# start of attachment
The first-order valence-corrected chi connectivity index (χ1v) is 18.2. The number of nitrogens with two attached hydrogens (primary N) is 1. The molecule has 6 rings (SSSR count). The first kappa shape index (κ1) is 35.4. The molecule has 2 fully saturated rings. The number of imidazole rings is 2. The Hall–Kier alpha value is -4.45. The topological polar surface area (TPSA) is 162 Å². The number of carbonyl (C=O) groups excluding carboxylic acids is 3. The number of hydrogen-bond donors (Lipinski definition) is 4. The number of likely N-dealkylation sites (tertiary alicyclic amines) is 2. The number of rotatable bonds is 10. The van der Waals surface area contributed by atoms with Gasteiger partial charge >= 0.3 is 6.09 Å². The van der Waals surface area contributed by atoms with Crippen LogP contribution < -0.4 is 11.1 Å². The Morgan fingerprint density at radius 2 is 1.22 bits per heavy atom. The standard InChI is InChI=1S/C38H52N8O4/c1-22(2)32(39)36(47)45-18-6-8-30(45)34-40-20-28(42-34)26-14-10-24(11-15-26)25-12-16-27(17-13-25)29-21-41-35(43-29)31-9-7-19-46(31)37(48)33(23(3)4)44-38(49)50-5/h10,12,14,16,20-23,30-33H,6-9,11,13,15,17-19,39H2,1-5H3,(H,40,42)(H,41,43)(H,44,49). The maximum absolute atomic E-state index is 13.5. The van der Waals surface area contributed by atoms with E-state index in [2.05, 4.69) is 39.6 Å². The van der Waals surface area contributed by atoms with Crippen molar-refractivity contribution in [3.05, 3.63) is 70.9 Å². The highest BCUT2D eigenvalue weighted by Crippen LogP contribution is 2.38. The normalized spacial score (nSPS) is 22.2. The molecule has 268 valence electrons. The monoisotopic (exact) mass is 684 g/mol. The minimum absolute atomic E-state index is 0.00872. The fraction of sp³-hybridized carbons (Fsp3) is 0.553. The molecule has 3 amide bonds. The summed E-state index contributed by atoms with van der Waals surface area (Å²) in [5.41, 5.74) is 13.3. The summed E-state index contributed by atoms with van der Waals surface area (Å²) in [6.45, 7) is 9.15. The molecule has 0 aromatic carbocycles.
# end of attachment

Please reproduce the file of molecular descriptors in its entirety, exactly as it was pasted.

The first-order valence-corrected chi connectivity index (χ1v) is 18.2. The number of nitrogens with two attached hydrogens (primary N) is 1. The molecule has 6 rings (SSSR count). The first kappa shape index (κ1) is 35.4. The molecule has 2 fully saturated rings. The number of imidazole rings is 2. The Hall–Kier alpha value is -4.45. The topological polar surface area (TPSA) is 162 Å². The number of carbonyl (C=O) groups excluding carboxylic acids is 3. The number of hydrogen-bond donors (Lipinski definition) is 4. The number of likely N-dealkylation sites (tertiary alicyclic amines) is 2. The number of rotatable bonds is 10. The van der Waals surface area contributed by atoms with Gasteiger partial charge >= 0.3 is 6.09 Å². The van der Waals surface area contributed by atoms with Crippen LogP contribution < -0.4 is 11.1 Å². The Morgan fingerprint density at radius 2 is 1.22 bits per heavy atom. The standard InChI is InChI=1S/C38H52N8O4/c1-22(2)32(39)36(47)45-18-6-8-30(45)34-40-20-28(42-34)26-14-10-24(11-15-26)25-12-16-27(17-13-25)29-21-41-35(43-29)31-9-7-19-46(31)37(48)33(23(3)4)44-38(49)50-5/h10,12,14,16,20-23,30-33H,6-9,11,13,15,17-19,39H2,1-5H3,(H,40,42)(H,41,43)(H,44,49). The maximum absolute atomic E-state index is 13.5. The van der Waals surface area contributed by atoms with E-state index in [2.05, 4.69) is 39.6 Å². The van der Waals surface area contributed by atoms with Crippen molar-refractivity contribution in [3.05, 3.63) is 70.9 Å². The highest BCUT2D eigenvalue weighted by Crippen LogP contribution is 2.38. The normalized spacial score (nSPS) is 22.2. The molecule has 268 valence electrons. The monoisotopic (exact) mass is 684 g/mol. The minimum absolute atomic E-state index is 0.00872. The fraction of sp³-hybridized carbons (Fsp3) is 0.553. The molecule has 3 amide bonds. The summed E-state index contributed by atoms with van der Waals surface area (Å²) in [5.41, 5.74) is 13.3. The summed E-state index contributed by atoms with van der Waals surface area (Å²) in [6.45, 7) is 9.15. The molecule has 0 aromatic carbocycles.